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Facebook, Bell County Jail

Army Specialist Aaron Robinson (right) took his own life after he killed fellow soldier Vanessa Guillen (left) because she saw a photo of his married mistress on his cell phone.

According to the FBI, Aaron Robinson bludgeoned Guillen with a hammer after she saw a photo of Cecily Aguilar (center) on his phone’s lock screen.

Authorities believe Robinson, then 20, beat Guillen, also then 20, before he dismembered her and buried her remains on April 22, 2020.

Robinson fatally shot himself as police moved in to arrest him for Guillen’s murder.

Aguilar, 22, was charged with tampering with evidence after she told investigators that she helped Robinson bury Guillen.

“He told her he was worried about getting in trouble for violating the Army’s fraternization rules since Aguilar was still married to another soldier and he hit Guillen in the head with a hammer,” investigators said.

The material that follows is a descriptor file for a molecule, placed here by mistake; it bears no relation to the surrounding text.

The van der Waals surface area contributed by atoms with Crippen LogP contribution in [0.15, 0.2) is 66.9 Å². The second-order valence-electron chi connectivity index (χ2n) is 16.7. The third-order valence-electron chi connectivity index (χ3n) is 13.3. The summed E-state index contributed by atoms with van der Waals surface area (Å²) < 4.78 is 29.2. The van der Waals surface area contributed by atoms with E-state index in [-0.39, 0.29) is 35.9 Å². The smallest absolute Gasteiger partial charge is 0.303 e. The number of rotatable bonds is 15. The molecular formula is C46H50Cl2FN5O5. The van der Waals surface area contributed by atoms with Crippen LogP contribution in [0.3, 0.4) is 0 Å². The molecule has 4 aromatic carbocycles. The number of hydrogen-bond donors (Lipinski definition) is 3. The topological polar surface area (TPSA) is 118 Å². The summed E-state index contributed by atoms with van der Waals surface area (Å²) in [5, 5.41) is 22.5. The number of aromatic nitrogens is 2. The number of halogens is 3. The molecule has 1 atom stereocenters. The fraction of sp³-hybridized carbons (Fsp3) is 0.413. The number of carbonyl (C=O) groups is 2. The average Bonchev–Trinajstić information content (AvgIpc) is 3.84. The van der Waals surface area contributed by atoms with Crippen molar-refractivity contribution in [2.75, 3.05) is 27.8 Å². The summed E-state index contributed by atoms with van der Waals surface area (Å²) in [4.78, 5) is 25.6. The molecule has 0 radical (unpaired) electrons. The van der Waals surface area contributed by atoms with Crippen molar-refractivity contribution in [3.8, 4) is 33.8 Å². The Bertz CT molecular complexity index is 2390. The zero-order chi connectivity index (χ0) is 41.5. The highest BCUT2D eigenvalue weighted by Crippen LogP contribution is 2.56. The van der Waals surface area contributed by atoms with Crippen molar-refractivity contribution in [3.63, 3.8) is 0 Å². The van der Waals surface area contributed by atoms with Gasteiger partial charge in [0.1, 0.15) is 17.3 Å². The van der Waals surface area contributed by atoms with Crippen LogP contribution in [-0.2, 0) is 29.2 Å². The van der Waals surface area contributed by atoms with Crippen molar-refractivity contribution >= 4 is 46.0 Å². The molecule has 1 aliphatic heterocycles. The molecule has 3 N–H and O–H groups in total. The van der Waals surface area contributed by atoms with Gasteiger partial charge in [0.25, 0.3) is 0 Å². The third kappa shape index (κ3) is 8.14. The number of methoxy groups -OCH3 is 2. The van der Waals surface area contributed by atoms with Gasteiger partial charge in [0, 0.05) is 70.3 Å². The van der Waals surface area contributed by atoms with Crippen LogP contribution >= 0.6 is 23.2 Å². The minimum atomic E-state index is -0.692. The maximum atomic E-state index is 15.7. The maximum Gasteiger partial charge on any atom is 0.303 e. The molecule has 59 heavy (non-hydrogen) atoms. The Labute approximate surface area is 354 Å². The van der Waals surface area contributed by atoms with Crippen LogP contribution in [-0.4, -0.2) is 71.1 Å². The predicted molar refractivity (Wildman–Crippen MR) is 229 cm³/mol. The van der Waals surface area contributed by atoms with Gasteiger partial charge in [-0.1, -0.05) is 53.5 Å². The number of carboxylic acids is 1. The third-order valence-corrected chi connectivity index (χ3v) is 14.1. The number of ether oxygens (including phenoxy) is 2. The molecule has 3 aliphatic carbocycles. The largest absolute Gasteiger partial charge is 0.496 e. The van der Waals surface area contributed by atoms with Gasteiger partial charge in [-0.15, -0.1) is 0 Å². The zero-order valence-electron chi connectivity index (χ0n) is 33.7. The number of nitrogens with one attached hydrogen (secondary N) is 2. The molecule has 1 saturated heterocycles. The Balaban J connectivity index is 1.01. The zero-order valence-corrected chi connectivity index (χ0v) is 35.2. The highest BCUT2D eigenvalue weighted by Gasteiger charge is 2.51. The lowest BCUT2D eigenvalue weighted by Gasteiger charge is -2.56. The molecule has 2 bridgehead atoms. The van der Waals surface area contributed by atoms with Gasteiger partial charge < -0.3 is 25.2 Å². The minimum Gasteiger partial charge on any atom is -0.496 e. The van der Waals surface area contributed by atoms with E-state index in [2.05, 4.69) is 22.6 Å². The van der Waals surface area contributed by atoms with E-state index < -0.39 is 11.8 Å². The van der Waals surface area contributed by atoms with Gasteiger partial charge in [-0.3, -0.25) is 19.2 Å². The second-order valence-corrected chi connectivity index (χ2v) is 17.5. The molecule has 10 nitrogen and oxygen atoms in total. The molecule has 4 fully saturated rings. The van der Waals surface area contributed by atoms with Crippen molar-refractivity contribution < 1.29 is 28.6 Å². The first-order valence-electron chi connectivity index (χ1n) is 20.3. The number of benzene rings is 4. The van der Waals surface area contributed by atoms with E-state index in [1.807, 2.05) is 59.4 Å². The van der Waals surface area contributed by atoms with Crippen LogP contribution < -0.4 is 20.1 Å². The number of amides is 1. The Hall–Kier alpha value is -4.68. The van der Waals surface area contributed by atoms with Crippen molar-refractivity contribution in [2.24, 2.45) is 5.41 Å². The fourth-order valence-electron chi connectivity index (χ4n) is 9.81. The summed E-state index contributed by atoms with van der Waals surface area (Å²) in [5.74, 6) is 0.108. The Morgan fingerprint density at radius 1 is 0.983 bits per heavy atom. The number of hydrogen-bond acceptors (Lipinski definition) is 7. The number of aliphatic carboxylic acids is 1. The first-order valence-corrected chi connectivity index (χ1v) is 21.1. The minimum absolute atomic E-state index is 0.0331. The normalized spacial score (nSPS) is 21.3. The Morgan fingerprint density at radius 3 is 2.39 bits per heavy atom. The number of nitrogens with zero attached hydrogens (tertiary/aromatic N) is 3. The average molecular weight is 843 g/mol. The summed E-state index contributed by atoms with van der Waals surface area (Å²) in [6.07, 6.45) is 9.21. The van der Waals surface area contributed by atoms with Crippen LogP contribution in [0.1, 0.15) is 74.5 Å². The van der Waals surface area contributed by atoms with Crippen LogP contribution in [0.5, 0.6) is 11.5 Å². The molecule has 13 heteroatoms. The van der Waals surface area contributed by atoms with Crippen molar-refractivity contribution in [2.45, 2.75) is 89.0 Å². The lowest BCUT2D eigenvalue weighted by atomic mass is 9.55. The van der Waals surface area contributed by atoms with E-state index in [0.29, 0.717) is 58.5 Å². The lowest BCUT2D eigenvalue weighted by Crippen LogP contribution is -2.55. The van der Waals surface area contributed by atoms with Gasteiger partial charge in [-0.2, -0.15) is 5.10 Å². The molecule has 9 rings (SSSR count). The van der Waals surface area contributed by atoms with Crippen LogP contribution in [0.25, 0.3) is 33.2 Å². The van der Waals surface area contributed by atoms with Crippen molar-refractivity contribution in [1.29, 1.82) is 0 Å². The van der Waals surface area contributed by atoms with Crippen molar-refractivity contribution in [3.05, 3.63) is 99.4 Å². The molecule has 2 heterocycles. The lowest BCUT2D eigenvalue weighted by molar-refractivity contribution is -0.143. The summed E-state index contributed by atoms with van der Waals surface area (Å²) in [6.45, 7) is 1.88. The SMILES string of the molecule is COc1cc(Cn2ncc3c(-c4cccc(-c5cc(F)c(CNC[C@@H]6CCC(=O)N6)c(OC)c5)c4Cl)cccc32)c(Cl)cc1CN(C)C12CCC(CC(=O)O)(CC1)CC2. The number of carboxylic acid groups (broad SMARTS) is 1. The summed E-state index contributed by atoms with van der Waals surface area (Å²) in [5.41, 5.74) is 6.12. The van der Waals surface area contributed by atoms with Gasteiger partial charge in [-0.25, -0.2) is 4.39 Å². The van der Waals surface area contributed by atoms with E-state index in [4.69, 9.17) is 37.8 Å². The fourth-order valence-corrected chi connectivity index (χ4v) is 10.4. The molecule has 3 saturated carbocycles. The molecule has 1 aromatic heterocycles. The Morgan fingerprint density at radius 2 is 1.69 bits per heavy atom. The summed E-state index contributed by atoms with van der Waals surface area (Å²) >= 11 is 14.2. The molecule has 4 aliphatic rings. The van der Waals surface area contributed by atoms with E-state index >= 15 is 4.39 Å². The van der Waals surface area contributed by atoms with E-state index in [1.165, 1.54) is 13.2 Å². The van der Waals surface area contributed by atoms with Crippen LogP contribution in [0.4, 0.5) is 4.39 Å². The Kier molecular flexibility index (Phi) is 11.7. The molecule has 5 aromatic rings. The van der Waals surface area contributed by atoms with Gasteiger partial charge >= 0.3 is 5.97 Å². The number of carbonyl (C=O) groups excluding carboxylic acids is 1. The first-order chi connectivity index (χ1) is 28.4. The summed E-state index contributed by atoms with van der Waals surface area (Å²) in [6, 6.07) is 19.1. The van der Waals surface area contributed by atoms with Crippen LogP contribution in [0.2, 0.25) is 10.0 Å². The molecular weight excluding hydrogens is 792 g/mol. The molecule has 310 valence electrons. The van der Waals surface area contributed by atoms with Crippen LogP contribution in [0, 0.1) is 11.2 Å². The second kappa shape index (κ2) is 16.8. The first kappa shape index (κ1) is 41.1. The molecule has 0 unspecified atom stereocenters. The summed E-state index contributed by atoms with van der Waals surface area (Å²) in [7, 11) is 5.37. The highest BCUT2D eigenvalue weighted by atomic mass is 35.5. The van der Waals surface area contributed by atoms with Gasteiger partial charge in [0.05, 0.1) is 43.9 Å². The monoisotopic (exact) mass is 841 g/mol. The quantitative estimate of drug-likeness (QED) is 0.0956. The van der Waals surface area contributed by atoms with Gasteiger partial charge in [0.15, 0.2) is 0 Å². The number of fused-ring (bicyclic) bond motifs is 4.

Aguilar told inmates that Robinson “snapped, that he had an image in his head. He saw himself [kill Guillen] and wanted to do it.”

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After Guillen went missing, investigators learned Robinson was the last person to speak to her. But Robinson told them he was with Aguilar, and she backed up his story.

Investigators later discovered that Robinson’s cell phone pinged in Belton, Texas, near a bridge over the Leon River. The phone pinged in the early morning hours after Guillen vanished. She reportedly told her family she had been sexually harassed on the base.

Investigators went to the area in Belton, where they found a burn pile, including an item seen in Guillen’s possession by witnesses.

On June 30, police discovered Guillen’s remains in a shallow grave. Army officials at Fort Hood detained Robinson. However, he escaped and later shot himself in Killeen, just outside Fort Hood.

The Army fired or suspended 14 officers and solders after an investigation uncovered serious failures in leadership that contributed to a widespread pattern of violence including murder, sexual assaults and harassment.

The investigation determined that at least 31 solders assigned to Fort Hood have died of suicide, homicide or accidents on the Army base.